Chiropractic + Naturopathic Doctor

Class action suit against profession in Alberta

Maria DiDanieli   


An Alberta woman has launched a class action suit against chiropractic in that province.  The suit, filed on Thursday, June 12 in Edmonton, is asking for more than a half billion
dollars in damages not only for the victim, Sandy Nette and her husband, David,
but for an entire class – anyone in Alberta treated or harmed by chiropractors who deliver what the suit calls "inappropriate and non-beneficial adjustments."

Nette had been going to her chiropractor regularly for more than seven years, receiving
adjustments to her back and neck that she believed helped maintained her health.
The suit outlines that minutes after a routine chiropractic visit that included a neck adjustment, on
September 13, 2007, Sandy felt ill and had to compose herself in the clinic's
waiting room. She tried to drive home but only got as far as an off ramp south
of Edmonton's Yellowhead Highway. That's when she called her husband, David who
took her directly to hospital where she suffered a massive stroke.

The unprecedented lawsuit is groundbreaking because it is the first time
lawyers have challenged the veracity of the fundamental underpinnings of
chiropractic in a court of law in Canada. If successful, chiropractors in
Alberta would have to repay a decade's worth of fees – about $500 million – to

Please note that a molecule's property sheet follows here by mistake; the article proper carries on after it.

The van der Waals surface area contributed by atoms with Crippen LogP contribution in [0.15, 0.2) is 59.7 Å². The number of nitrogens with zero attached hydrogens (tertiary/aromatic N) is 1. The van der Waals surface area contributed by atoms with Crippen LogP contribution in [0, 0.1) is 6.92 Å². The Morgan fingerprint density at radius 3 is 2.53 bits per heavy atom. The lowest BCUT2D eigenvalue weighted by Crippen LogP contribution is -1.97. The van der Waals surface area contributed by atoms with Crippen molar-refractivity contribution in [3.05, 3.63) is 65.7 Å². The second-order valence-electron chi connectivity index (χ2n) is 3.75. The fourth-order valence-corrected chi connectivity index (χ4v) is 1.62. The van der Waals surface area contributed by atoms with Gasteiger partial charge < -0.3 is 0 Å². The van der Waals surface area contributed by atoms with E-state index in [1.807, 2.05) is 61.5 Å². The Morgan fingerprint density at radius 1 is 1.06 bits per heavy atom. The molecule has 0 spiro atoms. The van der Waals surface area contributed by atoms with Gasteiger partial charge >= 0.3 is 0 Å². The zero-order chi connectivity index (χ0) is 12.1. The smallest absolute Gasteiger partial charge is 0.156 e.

all patients of chiropractors who were injured by or received so-called "inappropriate and non-beneficial adjustments".


In the statement of claim, which has not been proven in court, the plaintiffs
charge that the Alberta College and Association of Chiropractors "willfully and recklessly blinded themselves"
to the fact that many chiropractors were offering disproven and ineffective
treatments that were useless and dangerous. It also claims that the College
"acted in bad faith," putting "the promotional and economic interests of
chiropractors ahead of its duty to protect the public from economic exploitation
and physical harm."

Dr. Brian Gushaty is the registrar for the Alberta College and Association of
Chiropractors. He declined to comment on the suit prior to its review by the
organization's legal counsel. "This is the first that I've heard of it, so I
don't feel it's responsible to make any comment about it …"

But, most interestingly, the class action suit challenges the foundation of
chiropractic – the vertebral subluxation. Many contemporary chiropractors
believe that the body can heal itself, so long as an innate energy flows
unimpeded from the nervous system out the vertebrae of the spine., who has broken this story to the press across Canada, also has exclusive online video
footage of David and Sandy Nette talking about their experience on You Tube.

The law firm of Fraser Milner Casgrain LLP, intends to launch similar law
suits in other provinces.




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